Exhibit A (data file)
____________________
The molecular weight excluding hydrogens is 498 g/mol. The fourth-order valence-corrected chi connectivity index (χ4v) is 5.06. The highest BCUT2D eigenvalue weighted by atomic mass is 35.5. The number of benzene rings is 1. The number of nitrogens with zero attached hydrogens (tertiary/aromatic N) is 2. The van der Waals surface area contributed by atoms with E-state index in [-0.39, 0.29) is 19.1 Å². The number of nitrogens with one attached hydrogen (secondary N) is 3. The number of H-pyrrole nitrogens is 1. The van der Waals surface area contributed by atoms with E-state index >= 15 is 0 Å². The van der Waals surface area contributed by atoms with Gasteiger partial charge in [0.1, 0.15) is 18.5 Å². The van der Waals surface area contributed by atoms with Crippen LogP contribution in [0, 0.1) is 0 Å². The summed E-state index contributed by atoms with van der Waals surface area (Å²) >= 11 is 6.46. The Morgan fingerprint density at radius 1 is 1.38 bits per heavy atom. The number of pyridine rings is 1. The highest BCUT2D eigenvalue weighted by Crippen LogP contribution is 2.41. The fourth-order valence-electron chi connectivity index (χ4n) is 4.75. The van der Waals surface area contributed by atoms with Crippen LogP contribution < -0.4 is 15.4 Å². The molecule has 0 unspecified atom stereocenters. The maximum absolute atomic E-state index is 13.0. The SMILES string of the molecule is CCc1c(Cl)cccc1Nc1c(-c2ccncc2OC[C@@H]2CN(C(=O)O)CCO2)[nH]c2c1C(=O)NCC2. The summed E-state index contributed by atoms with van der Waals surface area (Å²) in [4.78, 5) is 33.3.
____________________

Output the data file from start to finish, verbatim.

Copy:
The molecular weight excluding hydrogens is 498 g/mol. The fourth-order valence-corrected chi connectivity index (χ4v) is 5.06. The highest BCUT2D eigenvalue weighted by atomic mass is 35.5. The number of benzene rings is 1. The number of nitrogens with zero attached hydrogens (tertiary/aromatic N) is 2. The van der Waals surface area contributed by atoms with E-state index in [-0.39, 0.29) is 19.1 Å². The number of nitrogens with one attached hydrogen (secondary N) is 3. The number of H-pyrrole nitrogens is 1. The van der Waals surface area contributed by atoms with E-state index >= 15 is 0 Å². The van der Waals surface area contributed by atoms with Gasteiger partial charge in [0.1, 0.15) is 18.5 Å². The van der Waals surface area contributed by atoms with Crippen LogP contribution in [0, 0.1) is 0 Å². The summed E-state index contributed by atoms with van der Waals surface area (Å²) >= 11 is 6.46. The Morgan fingerprint density at radius 1 is 1.38 bits per heavy atom. The number of pyridine rings is 1. The highest BCUT2D eigenvalue weighted by Crippen LogP contribution is 2.41. The fourth-order valence-electron chi connectivity index (χ4n) is 4.75. The van der Waals surface area contributed by atoms with Crippen LogP contribution < -0.4 is 15.4 Å². The molecule has 0 unspecified atom stereocenters. The maximum absolute atomic E-state index is 13.0. The SMILES string of the molecule is CCc1c(Cl)cccc1Nc1c(-c2ccncc2OC[C@@H]2CN(C(=O)O)CCO2)[nH]c2c1C(=O)NCC2. The summed E-state index contributed by atoms with van der Waals surface area (Å²) in [4.78, 5) is 33.3.